MARION, Iowa — Mitt Romney is in a virtual tie for first place, according to polls in Iowa, and showing increasing confidence, predicting at one event that he would eventually win the GOP nomination.
“We’re going to win this thing with all our passion and strength and do everything we can to get this campaign on the right track to go across the nation and pick up the states and to get the ballots I need and the votes I need to become our nominee,” said Romney at a campaign event, according to reports.
The ambivalence the Romney campaign once showed toward the early-voting state — fostered by the memory of the former Massachusetts governor's defeat at the hands of Mike Huckabee four years ago, after he sank millions of dollars into the race — is a thing of the past. Romney is going all-out to win the caucuses that will start in less than 24 hours.
But before he moves on to the more friendly territory of the Granite State, he's got to close the deal in Iowa.
This time around he faces a surging Rick Santorum, who is sparking comparisons to Huckabee, Romney's 2008 foe. And Ron Paul has a strong, loyal base in the state, which has the Texas congressman leading the polls with Romney and Santorum.
He spent Monday barnstorming the state and has one more event scheduled for late evening. He'll spend Tuesday around Des Moines.
Romney's event here Monday in Marion underlined both the professionalism of his campaign and its fundraising superiority to those of his rivals.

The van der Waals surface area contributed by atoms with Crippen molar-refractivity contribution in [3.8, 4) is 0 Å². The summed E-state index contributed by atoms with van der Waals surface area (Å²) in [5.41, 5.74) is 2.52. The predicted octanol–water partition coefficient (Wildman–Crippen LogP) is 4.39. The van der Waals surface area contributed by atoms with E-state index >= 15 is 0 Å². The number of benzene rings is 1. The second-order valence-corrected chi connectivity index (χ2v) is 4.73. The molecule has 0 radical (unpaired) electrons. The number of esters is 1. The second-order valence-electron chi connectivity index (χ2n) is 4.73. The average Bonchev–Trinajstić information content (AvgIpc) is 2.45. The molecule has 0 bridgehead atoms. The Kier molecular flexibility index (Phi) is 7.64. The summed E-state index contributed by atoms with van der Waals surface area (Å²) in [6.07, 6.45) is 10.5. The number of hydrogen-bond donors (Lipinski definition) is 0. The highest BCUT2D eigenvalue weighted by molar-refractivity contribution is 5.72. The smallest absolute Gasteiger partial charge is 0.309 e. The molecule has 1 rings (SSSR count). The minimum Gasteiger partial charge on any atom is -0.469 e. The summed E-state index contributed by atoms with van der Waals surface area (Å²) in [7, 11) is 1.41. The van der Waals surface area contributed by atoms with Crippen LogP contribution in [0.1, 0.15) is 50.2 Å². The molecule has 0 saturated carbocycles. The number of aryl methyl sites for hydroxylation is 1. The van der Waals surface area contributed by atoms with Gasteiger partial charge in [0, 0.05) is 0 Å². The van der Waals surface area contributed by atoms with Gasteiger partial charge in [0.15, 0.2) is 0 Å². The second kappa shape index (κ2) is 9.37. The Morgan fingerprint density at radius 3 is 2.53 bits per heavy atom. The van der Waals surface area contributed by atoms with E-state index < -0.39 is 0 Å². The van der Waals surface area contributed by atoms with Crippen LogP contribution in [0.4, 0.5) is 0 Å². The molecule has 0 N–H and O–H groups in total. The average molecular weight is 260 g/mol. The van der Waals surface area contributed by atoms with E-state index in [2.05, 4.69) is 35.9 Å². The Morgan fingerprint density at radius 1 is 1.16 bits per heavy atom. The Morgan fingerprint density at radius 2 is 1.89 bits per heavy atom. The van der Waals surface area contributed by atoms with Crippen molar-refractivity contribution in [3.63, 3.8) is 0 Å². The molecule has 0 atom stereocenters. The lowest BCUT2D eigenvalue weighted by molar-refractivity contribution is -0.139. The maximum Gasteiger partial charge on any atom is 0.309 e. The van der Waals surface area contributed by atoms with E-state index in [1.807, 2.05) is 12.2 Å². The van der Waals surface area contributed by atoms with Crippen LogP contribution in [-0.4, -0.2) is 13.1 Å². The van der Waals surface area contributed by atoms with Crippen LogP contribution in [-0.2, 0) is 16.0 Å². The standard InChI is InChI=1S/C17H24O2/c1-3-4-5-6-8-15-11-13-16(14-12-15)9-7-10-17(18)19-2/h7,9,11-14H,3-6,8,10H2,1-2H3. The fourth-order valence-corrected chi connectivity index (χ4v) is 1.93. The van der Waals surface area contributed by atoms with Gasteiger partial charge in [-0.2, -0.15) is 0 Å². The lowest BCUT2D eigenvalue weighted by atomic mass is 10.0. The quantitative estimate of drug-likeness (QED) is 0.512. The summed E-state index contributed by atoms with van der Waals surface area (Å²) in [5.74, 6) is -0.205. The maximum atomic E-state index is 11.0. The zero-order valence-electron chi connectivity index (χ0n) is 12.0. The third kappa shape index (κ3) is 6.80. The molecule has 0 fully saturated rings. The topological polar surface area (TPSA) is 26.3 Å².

All the accoutrements of a full-blown White House bid, from a busload of traveling press accompanying the candidate to a suitably patriotic campaign song (Kid Rock's "Born Free") to professional lighting and staging were in evidence. Rivals like Paul and Santorum run much more low-key operations, in comparison.
The case for Romney was built around the twin themes of competence and electability.
He was introduced by Sen. John Thune (R-S.D.), who said that the choice Iowa Republicans faced Tuesday should come down to two things: who is the "most skilled" candidate and "who is best positioned to make sure we defeat Barack Obama in November."
Romney's wife, Ann, echoed the theme, telling the audience of around 250 that it was important to "coalesce around one candidate who can actually defeat Barack Obama."
In his remarks, Romney mentioned none of his Republican rivals, instead focusing on Obama. He promised, to cheers, to repeal "ObamaCare" and, in what is becoming a signature line of his stump speech, recounted an interview Obama gave shortly after being inaugurated. The new president, Romney recalled, said that if he failed to help the economy recover in three years, he would be "looking at a one-term proposition."
"I'm here to collect," Romney said, to more cheers.
Romney conducted no question-and-answer session with the audience, instead closing his remarks with a plea of sorts.
"I need you tomorrow night. I need every single vote in this room," he said.
Ken Cooper, the owner of a local signage business, had a Romney sticker affixed to his jacket, but told The Hill that he was still not convinced he would vote for him.
"He came across real good. If he was the nominee, he could handle the campaign," Cooper said. But the 66-year-old Cooper expressed doubts, the most pronounced of which concerned Romney's backing of healthcare reform while governor of Massachusetts. This, Cooper said, was too close to "ObamaCare" for his liking.
Cooper added that he would definitely attend the caucuses.
"If you could take a part of each of them, you would have the perfect candidate," he said. "But no single one of them is the perfect candidate."
—This story was updated at 8:17 p.m.